Married, Sort Of: The Legal Limbo of Being Gay and Married in Texas
Jenn and Lizzie Wigle are wandering the halls of a bridal expo, searching more for ideas than products or services. Eventually they visit three of the events, looking at dresses, invitations, cake decorators and all the other trappings of the $40-billion-a-year American wedding industry.
Photos by Max Burkhalter
Most of the vendors whom Jennifer and Elizabeth visit seem easygoing and accepting, but there is one scene that plays out over and over again with only minor variations among a significant minority of them.
"When are your dates?" a vendor asks, and Jenn and Lizzie both reply that it's going to be July 7, 2012. The event will be at a Crown Plaza hotel in Houston, which narrowly beat out Omni as a venue choice.
"Oh," the vendor says. "You'll be fighting each other for guests, ha-ha."
"No, we won't," Jenn replies. "It'll be all the same people because it's the same wedding. We're getting married."
"You're sisters having a double wedding?" the vendor asks. "That's so awesome."
"No," Jenn corrects for the dozenth time. "We're getting married. To each other."
"Oh," the vendor says, settling into an awkward silence. There's no open rudeness, just a deeply uncomfortable moment.
Ultimately Jenn and Lizzie don't get much out of the bridal expos except maybe a chance to show a few more people in the industry how little difference there is between a same-sex wedding and a heterosexual one. Their coordinator at the Crown Plaza handles most of the arrangements anyway once the couple picks out what they want. There's no awkwardness at the hotel. When Jenn mentions that their wedding is for two women, the coordinator tells her how they hosted a gay volleyball league just the week before.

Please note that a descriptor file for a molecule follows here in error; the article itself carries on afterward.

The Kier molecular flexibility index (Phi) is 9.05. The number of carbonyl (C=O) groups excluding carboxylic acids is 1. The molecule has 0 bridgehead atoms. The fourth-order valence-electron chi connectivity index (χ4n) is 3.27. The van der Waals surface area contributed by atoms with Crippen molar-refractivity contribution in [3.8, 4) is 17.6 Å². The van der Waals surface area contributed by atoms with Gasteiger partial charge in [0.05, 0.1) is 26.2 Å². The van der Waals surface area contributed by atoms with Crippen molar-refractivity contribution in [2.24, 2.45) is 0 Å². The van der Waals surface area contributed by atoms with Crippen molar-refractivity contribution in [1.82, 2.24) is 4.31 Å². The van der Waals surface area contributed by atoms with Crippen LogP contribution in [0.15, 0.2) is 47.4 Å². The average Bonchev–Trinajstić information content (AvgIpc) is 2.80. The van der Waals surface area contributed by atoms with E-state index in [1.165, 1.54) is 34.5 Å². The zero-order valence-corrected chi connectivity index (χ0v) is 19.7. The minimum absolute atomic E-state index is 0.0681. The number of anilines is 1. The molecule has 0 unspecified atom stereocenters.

All this for a grand Texas wedding, but does it count as getting married? No. Well, yes. Well, kind of, but not really. Sort of?
If you ask Jenn's home country of Canada, where she and Lizzie were part of a legally binding marriage ceremony in front of a justice of the peace and Jenn's friends and family who can't afford to make the trek to Texas, then they are absolutely married. Same-sex couples have had equal marriage rights in our northern neighbor for nearly a decade.
If you ask the U.S. government, then the answer is sort of. After the repeal of parts of the Defense of Marriage Act, the federal government recognizes all lawfully performed same-sex marriages as legitimate. Jenn and Lizzie can file joint federal income tax returns, for example.
On the other hand, if you ask Texas, the answer is no, and the federal government agrees. DOMA is still law, and states aren't required to recognize same-sex marriages even if the federal government does. For official Texas purposes, they aren't married.
A federal judge who recently struck down Texas's constitutional ban on same-sex marriage says Jenn and Lizzie are married, or rather, that they have a right to be under the 14th Amendment. However, the decision was stayed as similar cases percolate up toward a showdown in the U.S. Supreme Court.
It's a confusing time to be gay and married in the state of Texas.